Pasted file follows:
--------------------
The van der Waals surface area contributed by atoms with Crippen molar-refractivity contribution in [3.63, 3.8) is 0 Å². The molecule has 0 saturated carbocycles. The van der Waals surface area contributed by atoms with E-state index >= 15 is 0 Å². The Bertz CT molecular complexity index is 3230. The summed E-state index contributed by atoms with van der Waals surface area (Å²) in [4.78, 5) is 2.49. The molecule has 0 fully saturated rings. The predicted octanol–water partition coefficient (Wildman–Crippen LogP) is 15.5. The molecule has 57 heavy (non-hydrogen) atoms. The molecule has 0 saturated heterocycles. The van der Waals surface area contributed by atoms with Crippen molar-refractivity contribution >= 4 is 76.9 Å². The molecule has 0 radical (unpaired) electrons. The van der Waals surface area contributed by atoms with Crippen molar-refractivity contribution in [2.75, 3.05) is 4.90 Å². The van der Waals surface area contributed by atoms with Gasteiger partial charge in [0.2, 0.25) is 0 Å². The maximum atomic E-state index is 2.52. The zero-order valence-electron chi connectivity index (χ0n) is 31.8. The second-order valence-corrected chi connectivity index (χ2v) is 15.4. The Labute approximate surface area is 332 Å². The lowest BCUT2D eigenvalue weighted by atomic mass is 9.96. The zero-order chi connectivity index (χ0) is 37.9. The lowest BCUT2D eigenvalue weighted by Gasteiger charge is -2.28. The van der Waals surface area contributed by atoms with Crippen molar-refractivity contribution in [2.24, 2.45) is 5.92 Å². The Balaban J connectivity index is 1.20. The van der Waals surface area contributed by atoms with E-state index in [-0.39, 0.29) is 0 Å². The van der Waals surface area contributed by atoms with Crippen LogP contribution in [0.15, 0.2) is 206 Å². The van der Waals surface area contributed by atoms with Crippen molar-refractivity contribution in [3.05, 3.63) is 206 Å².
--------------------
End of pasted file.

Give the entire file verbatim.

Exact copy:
The van der Waals surface area contributed by atoms with Crippen molar-refractivity contribution in [3.63, 3.8) is 0 Å². The molecule has 0 saturated carbocycles. The van der Waals surface area contributed by atoms with E-state index >= 15 is 0 Å². The Bertz CT molecular complexity index is 3230. The summed E-state index contributed by atoms with van der Waals surface area (Å²) in [4.78, 5) is 2.49. The molecule has 0 fully saturated rings. The predicted octanol–water partition coefficient (Wildman–Crippen LogP) is 15.5. The molecule has 57 heavy (non-hydrogen) atoms. The molecule has 0 saturated heterocycles. The van der Waals surface area contributed by atoms with Crippen molar-refractivity contribution >= 4 is 76.9 Å². The molecule has 0 radical (unpaired) electrons. The van der Waals surface area contributed by atoms with Crippen molar-refractivity contribution in [2.75, 3.05) is 4.90 Å². The van der Waals surface area contributed by atoms with Gasteiger partial charge in [0.2, 0.25) is 0 Å². The maximum atomic E-state index is 2.52. The zero-order valence-electron chi connectivity index (χ0n) is 31.8. The second-order valence-corrected chi connectivity index (χ2v) is 15.4. The Labute approximate surface area is 332 Å². The lowest BCUT2D eigenvalue weighted by atomic mass is 9.96. The zero-order chi connectivity index (χ0) is 37.9. The lowest BCUT2D eigenvalue weighted by Gasteiger charge is -2.28. The van der Waals surface area contributed by atoms with Crippen molar-refractivity contribution in [2.24, 2.45) is 5.92 Å². The Balaban J connectivity index is 1.20. The van der Waals surface area contributed by atoms with E-state index in [-0.39, 0.29) is 0 Å². The van der Waals surface area contributed by atoms with Crippen LogP contribution in [0.15, 0.2) is 206 Å². The van der Waals surface area contributed by atoms with Crippen molar-refractivity contribution in [3.05, 3.63) is 206 Å².